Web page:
Bioresponsive dextrin-rhEGF conjugates: in vitro evaluation in models relevant to its proposed use as a treatment for chronic wounds

Mol Pharm. 2010 Jun 7;7(3):699-707. doi: 10.1021/mp9002656.


We recently developed a bioresponsive dextrin-recombinant human epidermal growth factor (rhEGF) conjugate as a polymer therapeutic with potential for use in the promotion of tissue repair. The aim of these studies was to use patient-derived wound fluid and fibroblasts to evaluate its potential for further development as a treatment for chronic wounds, such as venous leg ulceration, a growing clinical challenge in the aging population. First, the levels of EGF (ELISA assay), alpha-amylase and elastase (enzyme assays) were measured in patient-derived acute and chronic wound fluid. EGF was detected in acute, but not in chronic wound fluid. alpha-Amylase concentrations were higher in acute (188 IU/L), compared to chronic wound fluid (52 IU/L), but both were in the range of human serum levels. Although elastase was present in chronic wound fluid (2.1 +/- 1.2 RFU/min), none was detected in acute wound fluid. Dextrin-rhEGF incubation in chronic wound fluid led to endogenous alpha-amylase-mediated release of rhEGF (ELISA) that was maximal at 48 h. When the migration of HaCaT keratinocytes and of human fibroblasts (isolated from patient-matched, normal skin and chronic dermal wounds) was studied in vitro using the scratch wound assay, enhanced cell migration was observed in response to both free rhEGF and alpha-amylase-activated dextrin-rhEGF conjugate compared to controls. In addition, fibroblasts displayed increased proliferation (normal dermal fibroblasts approximately 160%; chronic wound fibroblasts approximately 140%) following incubation (72 h) with dextrin-rhEGF that had been exposed to physiological levels of alpha-amylase (93 IU/L). These results suggest further preclinical in vivo evaluation of dextrin-rhEGF is warranted to determine whether conjugate pharmacokinetics and rhEGF liberation into such a complex and aggressive environment can still lead to bioactivity.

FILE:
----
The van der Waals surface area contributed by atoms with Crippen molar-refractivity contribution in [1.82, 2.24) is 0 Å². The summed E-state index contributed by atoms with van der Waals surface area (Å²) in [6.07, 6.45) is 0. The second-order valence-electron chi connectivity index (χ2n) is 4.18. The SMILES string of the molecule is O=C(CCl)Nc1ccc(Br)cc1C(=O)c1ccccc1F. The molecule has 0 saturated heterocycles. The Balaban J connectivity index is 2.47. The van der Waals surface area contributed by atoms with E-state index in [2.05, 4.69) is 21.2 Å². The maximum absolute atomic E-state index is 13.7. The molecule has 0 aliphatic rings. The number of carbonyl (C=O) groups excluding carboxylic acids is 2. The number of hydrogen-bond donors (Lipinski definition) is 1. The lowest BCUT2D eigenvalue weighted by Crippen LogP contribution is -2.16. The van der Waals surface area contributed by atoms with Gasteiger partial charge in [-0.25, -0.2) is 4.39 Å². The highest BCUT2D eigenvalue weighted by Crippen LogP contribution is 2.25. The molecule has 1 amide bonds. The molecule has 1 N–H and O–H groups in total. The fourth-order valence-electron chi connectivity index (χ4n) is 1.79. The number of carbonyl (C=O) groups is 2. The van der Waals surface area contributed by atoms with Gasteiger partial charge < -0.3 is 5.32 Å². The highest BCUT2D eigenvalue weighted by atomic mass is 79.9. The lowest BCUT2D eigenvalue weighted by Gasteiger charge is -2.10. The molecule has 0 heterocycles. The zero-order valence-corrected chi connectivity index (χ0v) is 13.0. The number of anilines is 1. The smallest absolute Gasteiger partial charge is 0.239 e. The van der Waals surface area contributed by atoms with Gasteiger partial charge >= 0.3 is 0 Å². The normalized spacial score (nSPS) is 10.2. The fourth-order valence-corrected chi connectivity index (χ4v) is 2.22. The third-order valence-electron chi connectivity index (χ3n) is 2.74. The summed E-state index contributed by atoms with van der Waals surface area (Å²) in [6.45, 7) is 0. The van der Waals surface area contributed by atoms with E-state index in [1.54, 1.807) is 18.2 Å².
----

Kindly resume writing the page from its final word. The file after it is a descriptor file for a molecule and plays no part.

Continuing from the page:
Publication types

  • Research Support, Non-U.S. Gov't

MeSH terms

  • Cell Line
  • Cell Movement / drug effects
  • Cell Proliferation / drug effects
  • Cells, Cultured
  • Dextrins / chemistry*
  • Enzyme-Linked Immunosorbent Assay
  • Epidermal Growth Factor / chemistry
  • Epidermal Growth Factor / metabolism*
  • Epidermal Growth Factor / pharmacology
  • Epidermal Growth Factor / therapeutic use*
  • Fibroblasts / cytology
  • Fibroblasts / drug effects
  • Humans
  • Keratinocytes / cytology
  • Keratinocytes / drug effects
  • Recombinant Proteins / chemistry
  • Recombinant Proteins / metabolism
  • Recombinant Proteins / pharmacology
  • Recombinant Proteins / therapeutic use
  • Wound Healing / drug effects*
  • alpha-Amylases / metabolism*


  • Dextrins
  • Recombinant Proteins
  • Epidermal Growth Factor
  • alpha-Amylases